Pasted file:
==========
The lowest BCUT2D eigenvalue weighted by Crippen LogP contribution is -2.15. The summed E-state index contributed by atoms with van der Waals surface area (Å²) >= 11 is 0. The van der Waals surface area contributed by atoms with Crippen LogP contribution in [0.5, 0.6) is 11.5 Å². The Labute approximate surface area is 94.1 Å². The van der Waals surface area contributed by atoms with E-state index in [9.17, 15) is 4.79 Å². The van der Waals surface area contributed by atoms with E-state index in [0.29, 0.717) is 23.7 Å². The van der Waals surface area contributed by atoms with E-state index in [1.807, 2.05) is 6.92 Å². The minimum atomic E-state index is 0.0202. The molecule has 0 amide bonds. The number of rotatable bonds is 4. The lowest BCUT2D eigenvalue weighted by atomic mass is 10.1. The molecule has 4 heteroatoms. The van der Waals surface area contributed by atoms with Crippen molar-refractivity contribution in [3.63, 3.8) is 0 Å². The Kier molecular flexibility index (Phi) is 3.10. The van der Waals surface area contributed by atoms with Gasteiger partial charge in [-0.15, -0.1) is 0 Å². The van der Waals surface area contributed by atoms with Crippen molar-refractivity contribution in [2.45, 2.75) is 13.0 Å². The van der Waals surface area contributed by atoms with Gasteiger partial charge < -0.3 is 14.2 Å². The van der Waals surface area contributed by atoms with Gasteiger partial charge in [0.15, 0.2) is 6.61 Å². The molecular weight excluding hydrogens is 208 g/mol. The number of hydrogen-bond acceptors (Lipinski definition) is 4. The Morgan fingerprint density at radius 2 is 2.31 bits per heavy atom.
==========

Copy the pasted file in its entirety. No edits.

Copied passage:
The lowest BCUT2D eigenvalue weighted by Crippen LogP contribution is -2.15. The summed E-state index contributed by atoms with van der Waals surface area (Å²) >= 11 is 0. The van der Waals surface area contributed by atoms with Crippen LogP contribution in [0.5, 0.6) is 11.5 Å². The Labute approximate surface area is 94.1 Å². The van der Waals surface area contributed by atoms with E-state index in [9.17, 15) is 4.79 Å². The van der Waals surface area contributed by atoms with E-state index in [0.29, 0.717) is 23.7 Å². The van der Waals surface area contributed by atoms with E-state index in [1.807, 2.05) is 6.92 Å². The minimum atomic E-state index is 0.0202. The molecule has 0 amide bonds. The number of rotatable bonds is 4. The lowest BCUT2D eigenvalue weighted by atomic mass is 10.1. The molecule has 4 heteroatoms. The van der Waals surface area contributed by atoms with Crippen molar-refractivity contribution in [3.63, 3.8) is 0 Å². The Kier molecular flexibility index (Phi) is 3.10. The van der Waals surface area contributed by atoms with Gasteiger partial charge in [-0.15, -0.1) is 0 Å². The van der Waals surface area contributed by atoms with Crippen molar-refractivity contribution in [2.45, 2.75) is 13.0 Å². The van der Waals surface area contributed by atoms with Gasteiger partial charge < -0.3 is 14.2 Å². The van der Waals surface area contributed by atoms with Gasteiger partial charge in [0.15, 0.2) is 6.61 Å². The molecular weight excluding hydrogens is 208 g/mol. The number of hydrogen-bond acceptors (Lipinski definition) is 4. The Morgan fingerprint density at radius 2 is 2.31 bits per heavy atom.